Can't help you with the zone websites, they are a bit difficult to find sometimes and can be vague. Basically, the USEF/USHJA makes the rules but the zones can interpret them differently (with approval) in things like cross entering between divisions and fence heights for some divisions. USEF/USHJA awards annual high points-called HOTY (horse of the year) but the zones track and award some divisions. Kind of confusing. But you really just need to worry about your home zone (1 or 2 I think) and/or the one you are showing in of you go show in another zone. Confusing, eh.

        To add to the mix, there are local USEF affiliated organizations like the North Shore Horseman's Assoc that "rate" and offer year end awards in all sorts of divsions not recognized nationally and any show in their area. So you can go show at the USEF A show at Fieldstone in Junior Hunters (3'6") and get USEF points, zone points and North Shore points (if you are a member, of course).

        Just to muddle it up, some unaffliated state clubs assign A, B and C ratings to their shows. Causes some confusion on here when somebody say they won at an A show but it was a North Carolina or somewhere A rated with nothing at all to do with the USEF officially.

        I hope this makes sense to you, shows are a big industry here. But the good news is there is something for everybody and alot of year end awards go out on all levels, USEF rated or more local.
        When opportunity knocks it's wearing overalls and looks like work.

        The horse world. Two people. Three opinions.

        Comment


        • #5
          Originally posted by lovesponies View Post
          Thank you, Lucassb that's very helpful. When you say there are shows year round in that area, do you mean they hold the shows indoors? Is that something you have to qualify for? I will look on the site too, might have an explanation there.
          Yes, there are lots of shows indoors in that area in the wintertime. Most are just regular horseshows (so you do not have to qualify.) A few of the year end finals do require that you qualify - like the MA medals http://www.mahorsecouncil.com/Medals.html and the New England Equitation http://www.newenglandequitation.com/
          **********
          We move pretty fast for some rabid garden snails.
          -PaulaEdwina

          Comment


          • #6
            I don't know your zone specifically, but I would imagine there are a ton of "C" shows during the winter. If you daughter is doing a division offered at C shows, like the children's hunter or even the bigeq, you can accumulate points at those such shows instead of spending the money to go to Florida. Obviously if your daughter is doing the junior hunters or jumpers thats not really a viable option.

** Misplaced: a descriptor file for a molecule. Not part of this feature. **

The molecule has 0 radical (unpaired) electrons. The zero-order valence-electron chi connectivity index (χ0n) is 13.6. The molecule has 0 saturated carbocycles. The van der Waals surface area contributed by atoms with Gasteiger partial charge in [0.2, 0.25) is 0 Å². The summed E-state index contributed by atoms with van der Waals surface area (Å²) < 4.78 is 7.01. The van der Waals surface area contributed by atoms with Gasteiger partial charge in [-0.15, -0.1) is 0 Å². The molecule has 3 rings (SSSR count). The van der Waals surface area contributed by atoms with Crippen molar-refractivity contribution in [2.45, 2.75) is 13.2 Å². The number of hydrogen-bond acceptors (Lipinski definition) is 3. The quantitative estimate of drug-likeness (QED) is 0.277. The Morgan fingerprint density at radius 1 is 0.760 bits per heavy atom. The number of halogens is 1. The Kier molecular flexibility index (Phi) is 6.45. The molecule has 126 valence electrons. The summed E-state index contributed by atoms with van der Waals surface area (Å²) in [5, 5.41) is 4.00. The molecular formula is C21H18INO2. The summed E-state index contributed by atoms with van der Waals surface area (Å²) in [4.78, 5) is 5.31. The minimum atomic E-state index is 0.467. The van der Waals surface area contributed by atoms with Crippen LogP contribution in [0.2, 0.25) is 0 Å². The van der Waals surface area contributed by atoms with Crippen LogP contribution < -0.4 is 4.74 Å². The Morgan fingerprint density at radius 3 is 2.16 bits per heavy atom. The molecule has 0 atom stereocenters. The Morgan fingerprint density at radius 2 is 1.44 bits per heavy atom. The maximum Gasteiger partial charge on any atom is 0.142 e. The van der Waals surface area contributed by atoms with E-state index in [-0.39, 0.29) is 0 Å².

Honestly, your best bet is to start contacting barns in the area you are going to be living in. Are you bringing your horse/pony? Looking to buy/lease one in the states? Your questions can be aimed at your future BO/BM because their answers might also determine if it is a suitable facility for you (if they are gone the entire winter and you aren't...problem. If you want to go to Florida and they don't...problem.)

            Also you and your daughter should be prepared to spend some time acclimating to the different circuit, and expect to run across things you didn't expect to. For example, we had a girl whose family moved from France and she brought her pony with her. They wanted to do pony jumpers, and at the first show handed over the pony's card (it was in French, but they accepted it anyway.) Next show was AA rated, and since it was in a foreign language they measured the pony anyway. Pony stuck at 14.2 3/4...Apparently in France 14.3 and under is a pony.

            Good luck to you and your daughter!

            Comment


            • #7
              Originally posted by findeight View Post
              C can be pretty sketchy, usually 1 or 2 days.
              Don't let this scare you off. C shows are a great way to get experience on the circuit without committing a few grand to go to HITs, Vermont, etc.

              Again, not familiar with your area. But around me the C shows are great. They are held at gorgeous venues that also host AA shows (Fairfield, Ox Ridge, Old Salem, etc.) and are still very competitive. There are people that ride on the AA circuit that do not go to Florida for whatever reason that you'll see at a lot of them.

              Comment


              • #8
                Oh, the New England Eq medal is HUGE. She has to qualify but plenty of shows in your area offer those classes. Finals in the Fall are at the Expo in...oh...Springfield, isn't it? Right on the Mass/Conn border, just off I- 90 and an easy days drive from most of New England.